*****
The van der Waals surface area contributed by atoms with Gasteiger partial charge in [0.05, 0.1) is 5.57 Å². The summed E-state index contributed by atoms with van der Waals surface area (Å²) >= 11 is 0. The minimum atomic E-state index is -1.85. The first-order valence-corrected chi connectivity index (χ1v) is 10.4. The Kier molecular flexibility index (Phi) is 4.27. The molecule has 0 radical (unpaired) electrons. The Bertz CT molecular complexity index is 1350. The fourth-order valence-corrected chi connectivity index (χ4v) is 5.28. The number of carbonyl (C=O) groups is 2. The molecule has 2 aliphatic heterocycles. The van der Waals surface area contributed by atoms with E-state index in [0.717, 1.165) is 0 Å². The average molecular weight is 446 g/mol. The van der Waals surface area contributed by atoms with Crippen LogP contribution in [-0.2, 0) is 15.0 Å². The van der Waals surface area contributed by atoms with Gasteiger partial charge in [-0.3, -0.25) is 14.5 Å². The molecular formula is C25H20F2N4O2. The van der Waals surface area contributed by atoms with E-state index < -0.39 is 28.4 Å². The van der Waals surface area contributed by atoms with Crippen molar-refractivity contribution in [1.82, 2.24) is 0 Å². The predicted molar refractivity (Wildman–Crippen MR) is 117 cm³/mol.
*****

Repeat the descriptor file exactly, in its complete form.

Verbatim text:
The van der Waals surface area contributed by atoms with Gasteiger partial charge in [0.05, 0.1) is 5.57 Å². The summed E-state index contributed by atoms with van der Waals surface area (Å²) >= 11 is 0. The minimum atomic E-state index is -1.85. The first-order valence-corrected chi connectivity index (χ1v) is 10.4. The Kier molecular flexibility index (Phi) is 4.27. The molecule has 0 radical (unpaired) electrons. The Bertz CT molecular complexity index is 1350. The fourth-order valence-corrected chi connectivity index (χ4v) is 5.28. The number of carbonyl (C=O) groups is 2. The molecule has 2 aliphatic heterocycles. The van der Waals surface area contributed by atoms with E-state index in [0.717, 1.165) is 0 Å². The average molecular weight is 446 g/mol. The van der Waals surface area contributed by atoms with Crippen LogP contribution in [-0.2, 0) is 15.0 Å². The van der Waals surface area contributed by atoms with Gasteiger partial charge in [-0.3, -0.25) is 14.5 Å². The molecular formula is C25H20F2N4O2. The van der Waals surface area contributed by atoms with E-state index < -0.39 is 28.4 Å². The van der Waals surface area contributed by atoms with Crippen molar-refractivity contribution in [1.82, 2.24) is 0 Å². The predicted molar refractivity (Wildman–Crippen MR) is 117 cm³/mol.